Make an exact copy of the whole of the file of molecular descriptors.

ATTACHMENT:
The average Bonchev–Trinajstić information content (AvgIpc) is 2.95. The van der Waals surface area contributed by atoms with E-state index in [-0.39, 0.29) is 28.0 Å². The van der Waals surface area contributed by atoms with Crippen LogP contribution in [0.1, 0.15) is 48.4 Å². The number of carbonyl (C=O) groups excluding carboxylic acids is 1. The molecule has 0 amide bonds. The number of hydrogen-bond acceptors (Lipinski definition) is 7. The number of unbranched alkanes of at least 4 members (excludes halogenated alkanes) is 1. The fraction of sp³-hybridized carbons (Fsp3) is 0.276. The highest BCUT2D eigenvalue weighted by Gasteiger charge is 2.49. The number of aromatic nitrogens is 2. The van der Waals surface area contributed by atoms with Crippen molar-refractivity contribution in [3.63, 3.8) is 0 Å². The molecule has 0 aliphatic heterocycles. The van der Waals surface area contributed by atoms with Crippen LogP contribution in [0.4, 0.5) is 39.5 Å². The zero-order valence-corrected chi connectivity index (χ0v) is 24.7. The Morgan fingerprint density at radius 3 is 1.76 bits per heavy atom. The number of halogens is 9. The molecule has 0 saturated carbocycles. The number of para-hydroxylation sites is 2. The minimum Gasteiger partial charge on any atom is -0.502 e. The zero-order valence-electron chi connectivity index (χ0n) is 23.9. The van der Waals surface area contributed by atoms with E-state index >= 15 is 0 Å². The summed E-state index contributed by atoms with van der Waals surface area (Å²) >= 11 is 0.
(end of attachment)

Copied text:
The average Bonchev–Trinajstić information content (AvgIpc) is 2.95. The van der Waals surface area contributed by atoms with E-state index in [-0.39, 0.29) is 28.0 Å². The van der Waals surface area contributed by atoms with Crippen LogP contribution in [0.1, 0.15) is 48.4 Å². The number of carbonyl (C=O) groups excluding carboxylic acids is 1. The molecule has 0 amide bonds. The number of hydrogen-bond acceptors (Lipinski definition) is 7. The number of unbranched alkanes of at least 4 members (excludes halogenated alkanes) is 1. The fraction of sp³-hybridized carbons (Fsp3) is 0.276. The highest BCUT2D eigenvalue weighted by Gasteiger charge is 2.49. The number of aromatic nitrogens is 2. The van der Waals surface area contributed by atoms with Crippen molar-refractivity contribution in [3.63, 3.8) is 0 Å². The molecule has 0 aliphatic heterocycles. The van der Waals surface area contributed by atoms with Crippen LogP contribution in [0.4, 0.5) is 39.5 Å². The zero-order valence-corrected chi connectivity index (χ0v) is 24.7. The Morgan fingerprint density at radius 3 is 1.76 bits per heavy atom. The number of halogens is 9. The molecule has 0 saturated carbocycles. The number of para-hydroxylation sites is 2. The minimum Gasteiger partial charge on any atom is -0.502 e. The zero-order valence-electron chi connectivity index (χ0n) is 23.9. The van der Waals surface area contributed by atoms with E-state index >= 15 is 0 Å². The summed E-state index contributed by atoms with van der Waals surface area (Å²) >= 11 is 0.